1. There’s no such thing as a mistake. We all do things we wish we hadn’t when we think about them later. But most of the time, we’re doing the best we can at the moment. I like to think we learn when our actions and words don’t bring about the result we want, and we change our behavior so we have a more positive outcome the next time. Everyone is new at being a parent the first time around. And everyone has to learn from experience. No one “knows it all” right up front. And no amount of advice from any source is going to fill the void. I learned more from my children along the way than I ever did from anyone else. Relax, and be forgiving—to yourself and to your children. And never be afraid to say, “I wish I’d done that differently. Next time will be better.”

 

  1. Don’t lose “who you are.” There is life beyond raising children. I never realized that when I was in the middle of it. Many parents feel that, to be good parents, they must put their lives on hold and devote all their efforts to their children. I don’t think that works well for the parents or the children. As humans we need to grow and expand and learn every day. If we deny ourselves this growth—personal interests and activities—we become stagnant, dull, uninspiring parents. A totally selfless parent sends the wrong message: the child is the center of the universe and the parent is a second-class citizen. Children who see their parents struggle and achieve are encouraged to do the same. They learn that life is a growing process.  They learn to see their parents as fellow citizens. And this leads to wonderful relationships between grown children and their parents, who end up more like friends than parent/offspring pairs.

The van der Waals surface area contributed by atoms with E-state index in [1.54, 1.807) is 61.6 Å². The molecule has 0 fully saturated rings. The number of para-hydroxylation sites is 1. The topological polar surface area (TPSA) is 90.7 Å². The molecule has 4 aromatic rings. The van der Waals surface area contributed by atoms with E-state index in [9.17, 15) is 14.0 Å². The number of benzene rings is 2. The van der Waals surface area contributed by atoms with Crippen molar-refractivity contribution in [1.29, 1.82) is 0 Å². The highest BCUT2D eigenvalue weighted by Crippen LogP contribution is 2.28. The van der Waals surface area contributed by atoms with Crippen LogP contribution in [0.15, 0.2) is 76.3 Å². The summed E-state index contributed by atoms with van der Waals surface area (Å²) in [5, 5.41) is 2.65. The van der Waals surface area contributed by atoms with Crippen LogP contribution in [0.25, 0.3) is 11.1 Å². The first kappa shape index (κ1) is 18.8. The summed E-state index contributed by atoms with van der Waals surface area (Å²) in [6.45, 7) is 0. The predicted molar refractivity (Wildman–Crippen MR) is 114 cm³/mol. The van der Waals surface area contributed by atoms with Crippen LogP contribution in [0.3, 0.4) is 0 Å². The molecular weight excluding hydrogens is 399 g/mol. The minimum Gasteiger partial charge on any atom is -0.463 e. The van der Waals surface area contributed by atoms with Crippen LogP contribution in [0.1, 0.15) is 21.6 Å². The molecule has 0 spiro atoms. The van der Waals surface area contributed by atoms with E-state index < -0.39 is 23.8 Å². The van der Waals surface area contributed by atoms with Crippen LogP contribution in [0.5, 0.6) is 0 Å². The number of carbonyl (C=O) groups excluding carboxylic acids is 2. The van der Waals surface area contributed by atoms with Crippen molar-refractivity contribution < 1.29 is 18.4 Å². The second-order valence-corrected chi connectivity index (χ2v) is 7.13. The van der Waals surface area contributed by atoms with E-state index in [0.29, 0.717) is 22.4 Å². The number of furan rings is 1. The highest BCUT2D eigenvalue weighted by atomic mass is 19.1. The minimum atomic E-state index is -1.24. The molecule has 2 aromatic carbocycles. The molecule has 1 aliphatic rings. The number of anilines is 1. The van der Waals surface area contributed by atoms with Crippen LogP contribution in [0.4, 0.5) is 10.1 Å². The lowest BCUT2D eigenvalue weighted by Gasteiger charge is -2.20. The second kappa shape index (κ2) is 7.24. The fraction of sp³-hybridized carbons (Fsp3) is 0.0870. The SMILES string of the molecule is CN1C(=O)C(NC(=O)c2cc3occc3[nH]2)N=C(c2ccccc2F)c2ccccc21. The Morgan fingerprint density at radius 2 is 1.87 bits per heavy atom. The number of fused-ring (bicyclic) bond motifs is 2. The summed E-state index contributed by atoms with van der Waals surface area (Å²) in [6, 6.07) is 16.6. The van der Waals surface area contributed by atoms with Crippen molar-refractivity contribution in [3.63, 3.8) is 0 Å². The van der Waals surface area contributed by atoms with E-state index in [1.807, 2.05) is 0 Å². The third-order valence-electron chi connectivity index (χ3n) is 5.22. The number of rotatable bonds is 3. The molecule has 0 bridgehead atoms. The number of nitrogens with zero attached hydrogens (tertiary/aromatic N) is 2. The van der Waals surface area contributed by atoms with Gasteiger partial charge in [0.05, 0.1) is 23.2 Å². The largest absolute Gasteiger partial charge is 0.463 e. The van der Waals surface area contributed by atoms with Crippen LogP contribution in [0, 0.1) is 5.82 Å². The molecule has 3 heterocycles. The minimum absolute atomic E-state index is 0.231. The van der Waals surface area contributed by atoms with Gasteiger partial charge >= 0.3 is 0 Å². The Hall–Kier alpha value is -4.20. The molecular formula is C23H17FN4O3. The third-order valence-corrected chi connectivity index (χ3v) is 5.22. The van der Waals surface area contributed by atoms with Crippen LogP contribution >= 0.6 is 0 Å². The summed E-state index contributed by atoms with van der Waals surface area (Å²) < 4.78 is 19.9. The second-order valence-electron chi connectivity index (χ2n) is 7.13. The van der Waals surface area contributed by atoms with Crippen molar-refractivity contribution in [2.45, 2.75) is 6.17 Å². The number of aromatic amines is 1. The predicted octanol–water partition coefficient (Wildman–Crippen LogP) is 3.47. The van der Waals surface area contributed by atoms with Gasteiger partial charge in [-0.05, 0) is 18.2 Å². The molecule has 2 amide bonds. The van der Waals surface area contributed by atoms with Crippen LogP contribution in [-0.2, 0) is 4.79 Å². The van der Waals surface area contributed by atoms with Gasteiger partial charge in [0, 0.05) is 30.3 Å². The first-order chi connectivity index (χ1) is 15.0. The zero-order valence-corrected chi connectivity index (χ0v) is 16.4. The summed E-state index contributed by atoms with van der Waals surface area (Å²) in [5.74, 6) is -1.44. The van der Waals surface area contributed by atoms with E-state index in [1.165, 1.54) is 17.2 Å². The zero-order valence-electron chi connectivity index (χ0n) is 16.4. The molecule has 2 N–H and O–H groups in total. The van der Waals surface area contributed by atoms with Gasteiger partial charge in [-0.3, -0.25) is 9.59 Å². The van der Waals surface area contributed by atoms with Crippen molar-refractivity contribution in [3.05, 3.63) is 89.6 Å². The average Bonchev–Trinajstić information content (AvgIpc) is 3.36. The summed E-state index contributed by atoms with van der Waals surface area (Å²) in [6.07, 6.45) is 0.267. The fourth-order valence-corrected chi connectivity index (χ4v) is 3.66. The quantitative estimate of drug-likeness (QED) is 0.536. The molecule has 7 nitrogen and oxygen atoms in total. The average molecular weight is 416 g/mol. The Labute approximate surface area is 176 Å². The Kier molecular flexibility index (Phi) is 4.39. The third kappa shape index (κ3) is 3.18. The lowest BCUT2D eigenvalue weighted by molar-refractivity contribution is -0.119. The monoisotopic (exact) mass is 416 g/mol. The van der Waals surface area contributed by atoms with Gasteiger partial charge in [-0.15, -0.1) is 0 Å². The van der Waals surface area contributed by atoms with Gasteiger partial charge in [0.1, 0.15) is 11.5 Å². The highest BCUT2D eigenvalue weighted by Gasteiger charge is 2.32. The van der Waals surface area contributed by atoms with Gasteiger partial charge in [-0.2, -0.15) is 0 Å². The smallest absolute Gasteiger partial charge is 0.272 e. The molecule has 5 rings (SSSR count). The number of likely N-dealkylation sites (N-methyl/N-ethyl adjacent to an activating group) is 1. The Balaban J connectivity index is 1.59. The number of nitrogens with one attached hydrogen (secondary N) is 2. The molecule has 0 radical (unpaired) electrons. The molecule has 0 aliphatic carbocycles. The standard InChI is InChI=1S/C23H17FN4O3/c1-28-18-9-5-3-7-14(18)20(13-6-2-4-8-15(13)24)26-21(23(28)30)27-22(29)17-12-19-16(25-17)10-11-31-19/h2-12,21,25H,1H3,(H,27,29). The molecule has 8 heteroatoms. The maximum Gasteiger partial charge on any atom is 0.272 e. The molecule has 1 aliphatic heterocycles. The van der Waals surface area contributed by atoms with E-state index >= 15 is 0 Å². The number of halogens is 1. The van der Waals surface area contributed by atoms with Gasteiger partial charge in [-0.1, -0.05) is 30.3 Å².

The bottom line is that I hope I never stop growing and learning. My granddaughter and I tumbled out of a canoe into a chilly, deep, swift river the other day. Although other family members were right there to rescue us, it was a little traumatic, and it was a great learning experience for both of us. We learned we were braver than we though we were, that we could trust each other in a pinch, and that we could laugh at “disaster” when we learned we weren’t in any real danger. And we learned that wet panties are not that comfortable on a long car ride home.

 

 

Jamie Wallace is one half of the mommy team behind Fans of Being a Mom (the other half being the fabulous Meredith Tedford). Jan Howarth is Jamie’s mom and mommy mentor.